The following curious documents are literally copied from the originals now in the possession of a gentleman of distinguished literary character; they are Milton's second receipt for Paradise Lost, the third receipt of his wife, and her final discharge to Simmons, the purchaser of the copy-right.
“ April 26th, 1669. “Rec'd then of Samuel Simmons five pounds, being the Second five pounds to be paid—mentioned in the Covenant. I say rec'd. by me. Witness-Edmund
JOHN MILTON.” Upton. “I do hereby acknowledge to have received of Samuel Symonds, Citizen and Stationer of London, the Sum of Eight pounds : which is in full payment for all my right, title, or interest, which I have or ever had in the Coppy of a Poem Intitled Paradise Lost in Twelve Books in 8vo-By John Milton, Gent. my late husband. Witness my hand this 21st day of December, 1680.
ELIZABETH MILTON.” Witness-William Yopp,
Ann Yopp. “Know all men by these presents that I Elizabeth Milton of London, Widdow, late wife of John Milton of London Gent : deceased have remissed released and for ever quitt claimed And by these presents doe remise release & for ever quitt clayme unto Samuel Symonds of London, Printer,- his heirs Exect" and Administrators All and all manner of Accon and Accons Cause and Causes of Accon Suites Bills Bonds writinges obligatorie Debts dues duties Accompts Summe and Sumes of money Judgment Executions Extents Quarrells either in Law or Equity Controversies and demands—And all & every other matter cause and thing whatsoever which against the said Samuel Symonds-ever had and which I my heires Executors or Administrators shall or may have clayme & challenge or demand for or by reason or means of any matters cause or thing whatsoever from the beginning of the World unto the day of these presents. In witness whereof I have hereunto sett my hand and seale the twenty ninth day of April in the thirty third Year of the Reigne of our Soveraign Lord Charles by the grace of God of England Scotland ffrance and Ireland King defender of the ffaith and Anno Dni. 1681. Sealed and delivered in the presence of
Under all the eventful circumstances of the times, it is indeed surprising that Milton enjoyed the literary notoriety and reputation in the degree which numerous facts sufficiently prove. We are the more solicitous, to clear up the vulgar error of the apathy. of the contemporary age to the merits of Milton, because the same erroneous view has been hastily taken up by
many of his modern critics and biographers. Milton's early proficiency when at St. Paul's school, and in his University years, is particularly stated in the sketch of his life by his earliest and most faithful biographer, his nephew, Edward Philips.* He is there stated to have been "loved and admired by the whole University, particularly by the fellows and most ingenious persons of his house.” His peculiar intimacy and friendship also with Mr. King, the subject of his elegant regret in Lycidas, is an honourable testimony to his early character. The literary celebrity of Comus, we have already noticed, and which Lawes first published because “ the often copying of it hath tired my pen to give my severall friends satisfaction.” The letter of Sir Henry Wotton is a further attestation of his early distinguished character. Mr. Todd has also given ground of belief that the Mr. H. noticed in that letter as the “ learned friend” of Milton, was the “ever-memorable” John Hales ; a friendship, indeed, of no ordinary import. In his foreign travels Philips records that "he was soon taken notice of by the most learned and ingenious of the nobility and the grand wits of Florence.” The names of the most celebrated foreign literati are then recorded amongst his early admirers. Their admiration is further testified by the poetical addresses to him, and in the interesting and elegant correspondence, preserved in the general collections of his works. At the period of the Restoration, when sequestered from his office of Latin Secretary, Philips mentions that "he was frequently visited by persons of quality, &c.; by all foreigners of note, who could not part out of this city without giving a visit to a person so eminent.” On his distinguished literary character in a political point of view, we do not here dilate, though in that respect he was preeminent at home and abroad. But after the return of Charles II. when a strict concealment, and, as it is reported, a sham funeral, became necessary for the preservation of his life, he published all his poetical works, with the exception of the edition of the minor poems in 1645. This is a remarkable fact, and one greatly overlooked, and more singular under the circumstance of his prose pieces being condemned and studiously collected for the hands of the common hangman! Thus did this sublime genius, under the disadvantages of “poverty, blindness, disgrace, and old age,” maintain unbroken his fortitude and dignity of mind, his trust and confidence in posterity. To the honour of the age, however, the age of a profligate monarch, a corrupt court, and a depraved public taste-there were many high-minded and accomplished persons, who held intercourse with the great poet. In his retirement at Bunhill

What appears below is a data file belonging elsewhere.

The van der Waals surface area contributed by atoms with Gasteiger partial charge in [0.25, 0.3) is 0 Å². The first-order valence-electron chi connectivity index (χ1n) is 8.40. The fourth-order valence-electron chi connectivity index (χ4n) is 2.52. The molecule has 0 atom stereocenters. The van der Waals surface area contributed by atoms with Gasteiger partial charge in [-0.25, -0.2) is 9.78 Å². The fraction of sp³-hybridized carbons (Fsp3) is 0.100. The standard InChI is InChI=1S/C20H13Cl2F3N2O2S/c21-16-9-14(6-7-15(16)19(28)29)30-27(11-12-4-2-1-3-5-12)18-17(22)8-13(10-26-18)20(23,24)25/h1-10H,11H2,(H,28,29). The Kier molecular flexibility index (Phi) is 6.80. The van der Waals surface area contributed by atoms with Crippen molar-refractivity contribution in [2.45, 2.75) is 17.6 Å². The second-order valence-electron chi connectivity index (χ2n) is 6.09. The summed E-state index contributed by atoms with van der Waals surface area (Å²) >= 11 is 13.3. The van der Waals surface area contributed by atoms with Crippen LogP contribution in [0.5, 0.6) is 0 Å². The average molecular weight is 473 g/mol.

* Prefixed to Milton's Letters of State. 12mo. A. D. 1694.